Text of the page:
N.D. Cal.: Internal Whistleblowers Are Protected and May Sue Individual Directors

On October 23, 2015, the U.S. District Court for the Northern District of California largely denied a motion to dismiss a whistleblower retaliation claim brought by a company’s former general counsel, ruling that: (i) the Sarbanes-Oxley Act (“SOX”) and Dodd-Frank anti-retaliation provisions provide for individual liability against board members; and (ii) the Dodd-Frank anti-retaliation provision … Continue Reading

Former Employees Could Proceed With Whistleblower Cases Under False Claims Act

United States ex rel. Hartpence v. Kinetic Concepts, Inc., 792 F.3d 1121 (9th Cir. 2015) (en banc) Steven Hartpence and Geraldine Godecke (“Relators”) alleged in these consolidated qui tam cases that their former employer (Kinetic) had fraudulently claimed reimbursements from Medicare. After the allegations of Medicare fraud were publicly disclosed, Relators each informed the government … Continue Reading

Federal Air Marshal Could Proceed With Whistleblower Lawsuit

Dep’t of Homeland Sec. v. MacLean, 574 U.S. ___, 135 S. Ct. 913 (2015) Robert J. MacLean became a federal air marshal for the TSA in 2001. In that role, MacLean was assigned to protect passenger flights from potential hijackings. In July 2003, the Department of Homeland Security issued a confidential advisory about a potential hijacking … Continue Reading

Employee Could Proceed With Whistleblower Claim Based On Suspected Commercial Bribery

Ferrick v. Santa Clara Univ., 231 Cal. App. 4th 1337 (2014) Linda Ferrick, a former senior administrator for Santa Clara University, claimed the termination of her employment resulted from her reporting that her supervisor had engaged in what Ferrick believed to be commercial bribery as part of a “kickback scheme.” The trial court sustained the … Continue Reading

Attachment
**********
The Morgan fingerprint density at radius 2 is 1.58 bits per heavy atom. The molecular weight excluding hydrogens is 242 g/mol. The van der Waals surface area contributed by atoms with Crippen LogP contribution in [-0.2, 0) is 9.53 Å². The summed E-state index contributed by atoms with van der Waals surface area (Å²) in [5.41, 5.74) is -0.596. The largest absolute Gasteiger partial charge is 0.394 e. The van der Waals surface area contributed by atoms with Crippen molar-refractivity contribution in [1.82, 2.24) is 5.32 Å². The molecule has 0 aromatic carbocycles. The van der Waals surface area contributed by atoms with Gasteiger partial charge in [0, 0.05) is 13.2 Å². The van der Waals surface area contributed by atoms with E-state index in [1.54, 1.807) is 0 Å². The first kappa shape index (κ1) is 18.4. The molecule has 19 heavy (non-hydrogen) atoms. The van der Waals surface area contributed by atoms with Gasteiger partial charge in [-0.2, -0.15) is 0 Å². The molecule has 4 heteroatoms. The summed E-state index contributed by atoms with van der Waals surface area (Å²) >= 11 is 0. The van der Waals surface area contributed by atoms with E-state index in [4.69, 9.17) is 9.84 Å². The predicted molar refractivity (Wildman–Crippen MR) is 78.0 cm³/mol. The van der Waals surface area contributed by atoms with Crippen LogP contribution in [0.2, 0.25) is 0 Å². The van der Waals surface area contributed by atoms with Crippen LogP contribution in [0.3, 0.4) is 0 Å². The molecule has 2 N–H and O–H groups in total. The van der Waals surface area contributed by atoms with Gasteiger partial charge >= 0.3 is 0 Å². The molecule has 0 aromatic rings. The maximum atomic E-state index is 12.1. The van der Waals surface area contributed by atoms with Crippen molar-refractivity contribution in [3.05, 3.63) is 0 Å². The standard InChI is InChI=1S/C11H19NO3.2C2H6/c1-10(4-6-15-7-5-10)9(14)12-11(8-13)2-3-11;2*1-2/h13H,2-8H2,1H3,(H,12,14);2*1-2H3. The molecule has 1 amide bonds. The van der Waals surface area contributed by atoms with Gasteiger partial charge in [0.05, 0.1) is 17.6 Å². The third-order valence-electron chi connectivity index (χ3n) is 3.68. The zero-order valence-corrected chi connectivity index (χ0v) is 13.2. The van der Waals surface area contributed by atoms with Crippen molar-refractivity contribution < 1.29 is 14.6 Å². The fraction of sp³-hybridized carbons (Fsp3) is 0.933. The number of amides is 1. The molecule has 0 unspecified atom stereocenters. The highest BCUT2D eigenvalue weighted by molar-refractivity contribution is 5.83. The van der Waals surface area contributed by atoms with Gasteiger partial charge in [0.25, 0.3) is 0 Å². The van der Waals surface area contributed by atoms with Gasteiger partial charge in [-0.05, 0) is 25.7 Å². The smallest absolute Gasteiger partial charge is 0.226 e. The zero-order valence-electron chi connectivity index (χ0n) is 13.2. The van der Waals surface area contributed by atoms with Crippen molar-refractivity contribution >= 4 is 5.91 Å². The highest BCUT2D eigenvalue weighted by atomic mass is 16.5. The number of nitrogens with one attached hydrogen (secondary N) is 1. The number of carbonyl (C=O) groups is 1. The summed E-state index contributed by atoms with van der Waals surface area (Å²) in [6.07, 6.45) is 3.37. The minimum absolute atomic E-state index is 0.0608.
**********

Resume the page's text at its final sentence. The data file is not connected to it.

Employee Could Proceed With Whistleblower Lawsuit Based On Employer’s Mistaken Belief She Had Complained

Diego v. Pilgrim United Church of Christ, 231 Cal. App. 4th 913 (2014) Cecilia Diego, the former assistant director of Pilgrim United’s preschool, sued her former employer for retaliation in violation of public policy that resulted from the director’s mistaken belief that Diego had lodged a complaint with the California Department of Social Services, which … Continue Reading

Alleged Whistleblower Could Proceed With Wrongful Termination Claim

Yau v. Santa Margarita Ford, Inc., 2014 WL 4198060 (Cal. Ct. App. 2014) Eddie Yau, a service manager for Santa Margarita Ford, alleged he was terminated after complaining to his general manager and the owner of the Ford dealership that fraudulent warranty repair claims were being submitted to Ford.  Yau alleged that his termination implicated … Continue Reading